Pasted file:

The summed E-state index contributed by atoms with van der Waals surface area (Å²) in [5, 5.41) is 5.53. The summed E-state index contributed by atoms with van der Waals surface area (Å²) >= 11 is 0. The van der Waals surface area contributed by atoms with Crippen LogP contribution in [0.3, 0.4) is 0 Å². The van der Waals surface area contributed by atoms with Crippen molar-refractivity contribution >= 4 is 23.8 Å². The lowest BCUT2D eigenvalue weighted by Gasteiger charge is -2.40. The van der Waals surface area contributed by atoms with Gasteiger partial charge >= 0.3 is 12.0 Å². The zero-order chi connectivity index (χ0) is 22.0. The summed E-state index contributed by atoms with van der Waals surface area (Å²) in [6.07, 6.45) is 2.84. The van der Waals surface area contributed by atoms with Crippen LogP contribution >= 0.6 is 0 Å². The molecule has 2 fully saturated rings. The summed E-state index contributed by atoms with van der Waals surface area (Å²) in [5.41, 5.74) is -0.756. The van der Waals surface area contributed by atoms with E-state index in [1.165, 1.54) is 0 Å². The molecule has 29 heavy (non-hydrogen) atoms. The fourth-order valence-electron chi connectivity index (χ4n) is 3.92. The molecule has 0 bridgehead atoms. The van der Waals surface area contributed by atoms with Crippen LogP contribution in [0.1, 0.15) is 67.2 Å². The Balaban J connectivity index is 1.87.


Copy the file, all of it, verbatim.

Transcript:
The summed E-state index contributed by atoms with van der Waals surface area (Å²) in [5, 5.41) is 5.53. The summed E-state index contributed by atoms with van der Waals surface area (Å²) >= 11 is 0. The van der Waals surface area contributed by atoms with Crippen LogP contribution in [0.3, 0.4) is 0 Å². The van der Waals surface area contributed by atoms with Crippen molar-refractivity contribution >= 4 is 23.8 Å². The lowest BCUT2D eigenvalue weighted by Gasteiger charge is -2.40. The van der Waals surface area contributed by atoms with Gasteiger partial charge >= 0.3 is 12.0 Å². The zero-order chi connectivity index (χ0) is 22.0. The summed E-state index contributed by atoms with van der Waals surface area (Å²) in [6.07, 6.45) is 2.84. The van der Waals surface area contributed by atoms with Crippen LogP contribution >= 0.6 is 0 Å². The molecule has 2 fully saturated rings. The summed E-state index contributed by atoms with van der Waals surface area (Å²) in [5.41, 5.74) is -0.756. The van der Waals surface area contributed by atoms with E-state index in [1.165, 1.54) is 0 Å². The molecule has 29 heavy (non-hydrogen) atoms. The fourth-order valence-electron chi connectivity index (χ4n) is 3.92. The molecule has 0 bridgehead atoms. The van der Waals surface area contributed by atoms with Crippen LogP contribution in [0.1, 0.15) is 67.2 Å². The Balaban J connectivity index is 1.87.